Books in brief

    Science in the Twentieth Century and Beyond

    Polity 256 pp. £30 (2012)

    Global in scope and fresh in approach, this monumental history lays out the evolution of science during a tumultuous century. Philosopher of science Jon Agar casts research as a way of solving problems generated by human activity in arenas such as health, warfare, civil administration and agriculture. Starting with the new physics and the breakthroughs of figures from James Clerk Maxwell to Albert Einstein, he travels through the life sciences, psychology, the maelstrom of science in the two world wars, the atomic age, upheavals of the 1960s and current environmental challenges.

    Innovation Generation: How to Produce Creative and Useful Scientific Ideas

    Oxford University Press 272 pp. $29.95 (2012)

    Obesity, Alzheimer's disease, cancer and climate change are very much with us, says Roberta Ness, yet innovation that could mitigate them has slowed catastrophically in US science. Ness, vice-president for innovation at the University of Texas Health Science Center at Houston, outlines a method to ignite creativity. Through role models and exercises, she shows how better metaphors and observation can shift paradigms; and how specific issues can be solved with the right questions, the right analogies and group intelligence.

    Games Primates Play: An Undercover Investigation of the Evolution and Economics of Human Relationships

    Basic Books 320 pp. $27.99 (2012)

    Evolutionary biologist Dario Maestripieri uncovers the roots of human social behaviour using psychology, behavioural science and economics. Reasoning that social selective pressures are similar in humans and other primates — and roping in 'rational' models such as game theory — he examines everyday situations from multiple perspectives. Whether scoping out the 'elevator dilemma' of sharing a confined space with strangers, the human tendency to nepotism or the “economics of love”, Maestripieri argues his case compellingly.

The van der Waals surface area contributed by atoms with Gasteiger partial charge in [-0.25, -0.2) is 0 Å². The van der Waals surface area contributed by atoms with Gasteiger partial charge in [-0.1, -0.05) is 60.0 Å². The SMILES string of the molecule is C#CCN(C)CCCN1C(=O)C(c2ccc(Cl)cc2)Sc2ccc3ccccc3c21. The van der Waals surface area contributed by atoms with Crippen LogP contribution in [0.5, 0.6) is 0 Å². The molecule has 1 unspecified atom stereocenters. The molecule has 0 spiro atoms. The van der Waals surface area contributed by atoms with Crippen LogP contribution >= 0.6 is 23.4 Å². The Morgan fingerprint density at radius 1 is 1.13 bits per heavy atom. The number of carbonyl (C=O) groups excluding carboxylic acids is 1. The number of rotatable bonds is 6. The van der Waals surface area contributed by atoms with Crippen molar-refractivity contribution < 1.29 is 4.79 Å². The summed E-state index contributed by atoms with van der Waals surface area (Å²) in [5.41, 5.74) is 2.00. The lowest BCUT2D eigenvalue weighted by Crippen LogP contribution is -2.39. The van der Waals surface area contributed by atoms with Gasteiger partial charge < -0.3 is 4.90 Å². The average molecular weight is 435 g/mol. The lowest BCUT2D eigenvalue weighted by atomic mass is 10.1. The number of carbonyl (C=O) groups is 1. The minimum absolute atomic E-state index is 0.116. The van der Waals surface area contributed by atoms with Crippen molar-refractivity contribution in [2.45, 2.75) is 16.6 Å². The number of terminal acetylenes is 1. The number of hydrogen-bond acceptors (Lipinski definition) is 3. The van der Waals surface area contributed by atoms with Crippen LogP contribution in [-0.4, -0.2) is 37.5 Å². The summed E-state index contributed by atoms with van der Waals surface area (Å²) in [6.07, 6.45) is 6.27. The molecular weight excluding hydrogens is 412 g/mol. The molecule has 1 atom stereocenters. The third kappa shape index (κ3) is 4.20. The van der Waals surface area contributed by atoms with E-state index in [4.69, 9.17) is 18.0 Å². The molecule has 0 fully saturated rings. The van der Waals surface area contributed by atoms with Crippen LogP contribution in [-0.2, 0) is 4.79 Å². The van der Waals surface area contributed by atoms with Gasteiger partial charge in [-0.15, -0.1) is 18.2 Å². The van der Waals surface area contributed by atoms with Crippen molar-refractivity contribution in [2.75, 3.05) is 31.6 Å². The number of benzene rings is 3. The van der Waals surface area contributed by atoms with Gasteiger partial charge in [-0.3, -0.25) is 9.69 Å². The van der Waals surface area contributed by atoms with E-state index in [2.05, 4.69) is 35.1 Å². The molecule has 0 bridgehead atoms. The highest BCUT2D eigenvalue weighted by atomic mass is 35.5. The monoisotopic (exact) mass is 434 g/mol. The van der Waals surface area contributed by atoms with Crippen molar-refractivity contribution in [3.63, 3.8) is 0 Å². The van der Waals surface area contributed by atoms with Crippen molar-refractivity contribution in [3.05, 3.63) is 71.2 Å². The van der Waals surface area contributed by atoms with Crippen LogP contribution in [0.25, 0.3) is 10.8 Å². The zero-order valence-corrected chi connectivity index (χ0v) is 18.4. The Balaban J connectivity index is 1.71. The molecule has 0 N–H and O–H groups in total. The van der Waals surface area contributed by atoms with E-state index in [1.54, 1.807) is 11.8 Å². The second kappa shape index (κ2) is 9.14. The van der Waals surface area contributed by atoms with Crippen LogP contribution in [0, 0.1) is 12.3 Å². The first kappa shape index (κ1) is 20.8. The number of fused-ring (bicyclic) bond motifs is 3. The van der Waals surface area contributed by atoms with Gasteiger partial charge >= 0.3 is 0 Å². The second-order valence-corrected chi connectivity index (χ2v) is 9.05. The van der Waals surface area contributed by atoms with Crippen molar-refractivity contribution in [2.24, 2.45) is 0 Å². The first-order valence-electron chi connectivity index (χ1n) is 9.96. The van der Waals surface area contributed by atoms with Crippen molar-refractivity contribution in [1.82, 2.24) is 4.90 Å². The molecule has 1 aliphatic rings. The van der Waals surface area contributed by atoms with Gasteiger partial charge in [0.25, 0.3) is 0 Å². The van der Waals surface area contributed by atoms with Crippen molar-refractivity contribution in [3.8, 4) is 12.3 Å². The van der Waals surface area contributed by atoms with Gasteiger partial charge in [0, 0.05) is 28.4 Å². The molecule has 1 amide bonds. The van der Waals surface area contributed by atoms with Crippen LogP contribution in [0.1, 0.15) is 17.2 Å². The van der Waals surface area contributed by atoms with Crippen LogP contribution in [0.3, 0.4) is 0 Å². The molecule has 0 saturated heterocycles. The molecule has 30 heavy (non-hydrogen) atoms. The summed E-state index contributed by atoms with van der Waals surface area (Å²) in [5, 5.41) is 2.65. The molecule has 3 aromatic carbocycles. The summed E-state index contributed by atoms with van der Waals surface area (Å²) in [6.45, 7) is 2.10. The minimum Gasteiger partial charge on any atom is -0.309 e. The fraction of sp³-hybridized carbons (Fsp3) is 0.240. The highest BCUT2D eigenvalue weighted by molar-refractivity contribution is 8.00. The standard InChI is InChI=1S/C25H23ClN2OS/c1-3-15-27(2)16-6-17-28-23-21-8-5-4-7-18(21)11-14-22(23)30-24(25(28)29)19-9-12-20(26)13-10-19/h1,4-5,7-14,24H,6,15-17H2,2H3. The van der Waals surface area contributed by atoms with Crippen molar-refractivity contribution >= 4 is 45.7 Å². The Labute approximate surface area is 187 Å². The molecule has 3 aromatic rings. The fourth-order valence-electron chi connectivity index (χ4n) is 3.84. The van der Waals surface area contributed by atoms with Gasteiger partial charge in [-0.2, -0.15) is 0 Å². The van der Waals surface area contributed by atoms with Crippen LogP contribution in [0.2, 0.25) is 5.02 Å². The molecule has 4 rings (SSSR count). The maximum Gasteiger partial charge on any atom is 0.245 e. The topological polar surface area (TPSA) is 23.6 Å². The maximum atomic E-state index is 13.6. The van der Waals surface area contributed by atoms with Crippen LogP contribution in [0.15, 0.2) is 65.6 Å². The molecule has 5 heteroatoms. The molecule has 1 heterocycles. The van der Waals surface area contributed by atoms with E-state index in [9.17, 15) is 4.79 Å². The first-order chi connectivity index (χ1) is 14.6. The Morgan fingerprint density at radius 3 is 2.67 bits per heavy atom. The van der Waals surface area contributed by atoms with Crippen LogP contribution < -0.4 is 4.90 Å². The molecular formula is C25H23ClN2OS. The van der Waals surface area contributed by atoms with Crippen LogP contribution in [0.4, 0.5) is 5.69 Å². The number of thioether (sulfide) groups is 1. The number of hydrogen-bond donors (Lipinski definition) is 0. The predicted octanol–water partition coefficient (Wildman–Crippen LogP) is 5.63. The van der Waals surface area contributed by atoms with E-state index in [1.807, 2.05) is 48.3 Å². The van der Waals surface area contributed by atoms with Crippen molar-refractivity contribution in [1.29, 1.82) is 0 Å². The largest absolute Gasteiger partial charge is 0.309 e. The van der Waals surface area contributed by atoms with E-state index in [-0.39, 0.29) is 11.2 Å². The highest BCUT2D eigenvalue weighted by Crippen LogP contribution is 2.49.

Net Smart: How to Thrive Online

    MIT Press 272 pp. $24.95 (2012)

    Fragmented attention, aimless dabbling — the pitfalls of Internet misuse are well known. Social-media writer Howard Rheingold argues that the solution to “always on” media is mindfulness and cooperation. His recipe for digital literacy, based on 30 years of Internet immersion, is to hone attention, participation skills, critical approaches to information, collaboration and “network smarts”. Rheingold's observations and solutions — from how tweeting is fuelled by dopamine to how to craft a thoughtful network — are informed by science and illustrated with apt, entertaining anecdotes.

    The 7 Laws of Magical Thinking: How Irrational Beliefs Keep Us Happy, Healthy, and Sane

    Hudson Street 304 pp. $25.95 (2012)

    Irrationality, says science writer Matthew Hutson, is universal, and is essential to the way humans function. Uniting findings from neuroscience, cognitive science and evolution, he argues that magical thinking gives us crucial feelings of connectedness, control and meaning. Hutson analyses the call of the numinous in a range of beliefs: the 'sacred' essence in wedding rings or signed footballs, lucky numbers, an afterlife, fate, psychic powers and more.

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    Books in brief. Nature 483, 539 (2012). https://doi.org/10.1038/483539a

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